Sutra 1.2. Nirodha. The Problem of the Practice Boundedness

So the word nirodha that at first glance seemed to be so easy to understand has turned out to come with many surprises. Let us consider another one that despite its apparent irrelevance once cost the great Buddhist teaching its split followed by numerous inter-school debates. In terms of its application to Yoga Sutra this issue can be formulated as follows:
If Yoga is liberation (in this case any other translation of the word nirodha will suit) of chitta from vritti, does the state reached in scope of it come as a stable and permanent that the subject will continuously remain in, or is it only a glimpse, an instant and transient breakthrough when “the drashtar rests in his own svaroope (his genuine nature)” (line 3), and then the vrittis will once again obfuscate the chitta?
Of course in terms of conservative amateurish approach to yoga everything seems clear: the state of chitta-vritti-nirodha is the ultimate goal and having reached it the Yogi attains “liberation” and probably even the “enlightenment”J. However if we subject this position to thorough analysis it will occur as a self-contradictory one. Indeed, what happens further with the person that has reached this state? If he never comes out of this condition then we should accept the early Buddhist model that says that having attained the state of an Arhat the practicing person has nothing but only wait for death in order to go to nirvana thus ceasing the circle of rebirth. However there are problems here as well. First, the yoga of Patanjali does not involve the concept of nirvana, and second, it is not quite clear what determines the specific moment of one’s death in absentia of karma. And what is it exactly (and even more important – what for) that the Arhat is busy with spending his time until nirvana.
Nevertheless, the opposite concept that speaks in favour of possible obfuscation is incongruent as well. For if vritti can come back, what are the factors stipulating this recidivation? In this state the inner factors – such as vritti – are no longer there by definition, while the external factors – like karma – according to Patanjali are absent.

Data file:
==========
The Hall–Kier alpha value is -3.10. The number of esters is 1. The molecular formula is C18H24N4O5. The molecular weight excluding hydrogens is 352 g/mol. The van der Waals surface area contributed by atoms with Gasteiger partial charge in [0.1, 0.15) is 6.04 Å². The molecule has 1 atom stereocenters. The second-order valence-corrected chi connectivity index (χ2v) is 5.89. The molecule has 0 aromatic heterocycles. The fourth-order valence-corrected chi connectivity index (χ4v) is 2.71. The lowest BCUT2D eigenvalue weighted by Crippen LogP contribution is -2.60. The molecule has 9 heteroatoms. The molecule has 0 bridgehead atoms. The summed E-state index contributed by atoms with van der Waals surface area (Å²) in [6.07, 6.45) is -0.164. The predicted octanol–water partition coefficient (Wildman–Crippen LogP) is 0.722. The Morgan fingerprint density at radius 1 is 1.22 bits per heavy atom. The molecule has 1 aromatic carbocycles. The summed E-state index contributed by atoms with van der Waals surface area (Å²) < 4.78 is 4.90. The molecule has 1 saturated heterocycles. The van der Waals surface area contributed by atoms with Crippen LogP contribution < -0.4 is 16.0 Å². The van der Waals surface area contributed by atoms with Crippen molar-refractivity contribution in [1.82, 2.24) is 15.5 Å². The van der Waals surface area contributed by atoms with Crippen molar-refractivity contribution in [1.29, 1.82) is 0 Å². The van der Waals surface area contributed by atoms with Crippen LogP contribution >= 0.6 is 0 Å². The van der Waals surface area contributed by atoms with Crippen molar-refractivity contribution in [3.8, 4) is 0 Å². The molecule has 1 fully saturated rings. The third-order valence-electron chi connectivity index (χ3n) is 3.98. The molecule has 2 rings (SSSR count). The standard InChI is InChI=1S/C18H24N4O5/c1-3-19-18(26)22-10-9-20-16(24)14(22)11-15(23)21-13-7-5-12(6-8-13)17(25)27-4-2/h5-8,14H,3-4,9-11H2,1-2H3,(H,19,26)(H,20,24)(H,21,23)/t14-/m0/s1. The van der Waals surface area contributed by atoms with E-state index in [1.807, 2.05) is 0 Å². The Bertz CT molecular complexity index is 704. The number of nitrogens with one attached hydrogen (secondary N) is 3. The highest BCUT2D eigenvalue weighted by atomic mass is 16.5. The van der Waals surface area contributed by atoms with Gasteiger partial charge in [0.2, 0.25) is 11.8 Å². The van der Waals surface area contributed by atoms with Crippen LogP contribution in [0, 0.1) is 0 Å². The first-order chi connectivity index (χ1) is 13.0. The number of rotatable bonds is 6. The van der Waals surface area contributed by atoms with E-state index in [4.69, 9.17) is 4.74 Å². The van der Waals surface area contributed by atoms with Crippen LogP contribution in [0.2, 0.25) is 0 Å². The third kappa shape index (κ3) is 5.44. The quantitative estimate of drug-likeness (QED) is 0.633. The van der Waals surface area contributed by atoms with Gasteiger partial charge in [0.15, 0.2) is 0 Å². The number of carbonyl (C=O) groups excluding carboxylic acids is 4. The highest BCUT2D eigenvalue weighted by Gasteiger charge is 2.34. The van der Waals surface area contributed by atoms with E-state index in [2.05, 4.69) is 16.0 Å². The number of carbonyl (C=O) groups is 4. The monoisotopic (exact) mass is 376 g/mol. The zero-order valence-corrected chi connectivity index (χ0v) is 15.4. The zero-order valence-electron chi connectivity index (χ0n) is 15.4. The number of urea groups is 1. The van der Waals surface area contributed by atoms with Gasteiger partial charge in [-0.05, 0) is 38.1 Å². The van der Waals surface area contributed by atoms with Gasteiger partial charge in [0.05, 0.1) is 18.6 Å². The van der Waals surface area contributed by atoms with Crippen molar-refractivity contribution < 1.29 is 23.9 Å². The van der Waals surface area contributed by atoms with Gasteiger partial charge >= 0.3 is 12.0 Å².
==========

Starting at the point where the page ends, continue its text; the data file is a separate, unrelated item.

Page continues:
Of course there is the way out of this difficulty, based upon intellectual cowardice and frequently used by modern practicing people: “this is a complicated issue and we are so far from this state, so let us meanwhile do what we can on our level”. Yet to my mind such approach that is associated with one’s lacking the picture of one’s development perspective, as well as one’s own mystic experience, can only bring to a conceptual dead end and cause the practice based upon such opinion lapse to the level of fitness. Therefore, we shall not be using this method.
It was not for accident that I have mentioned the Buddhist concept of Arhats since it was around this concept that the dispute that correlates with our problem arose. It was already within the first century of Buddhism that this issue became one of the key points in split between the followers of Sthaviravada and Mahasamghika (that later transformed into the Theravada and Mahayana that we know). The question was set in the following way: it is possible for the Arhat to degrade, i.e. to lose the state that he has reached prior to his leaving to nirvana (that was supposed to happen after the death). The answers given by the named branches were opposite to one another. The followers of Sthaviravada considered the state of the Arhat to be the ultimate while those of Mahasamghika, on the contrary, admitted the possibility of such degradation. One can learn details of complex debates relating to this subject from the book of Shokhin “Indian Philosophy Schools”, but even the fact that these two opposing doctrines still exist shows that the final and convictive answer has not been given. And subject to philosophical strength of the Buddhist community this means that the question itself is not as simple as it might seem.
Later on another group of practicing persons – the followers of Zen – came up to the question that was actually similar in its core point. Lifting the above-mentioned contradiction that comes out of the concept of this state permanence they postulated the instantaneity of the satori state experience [1]. In scope of commenting the basic line of Yoga Sutras this psychologism as opposed to the naive religious ontologism (that was, by the way, borrowed from the simpliest interpretations of Buddhism done by the westerners) is close to me as well.
[1] See D.T. Suzuki. An Introduction to Zen Buddhism.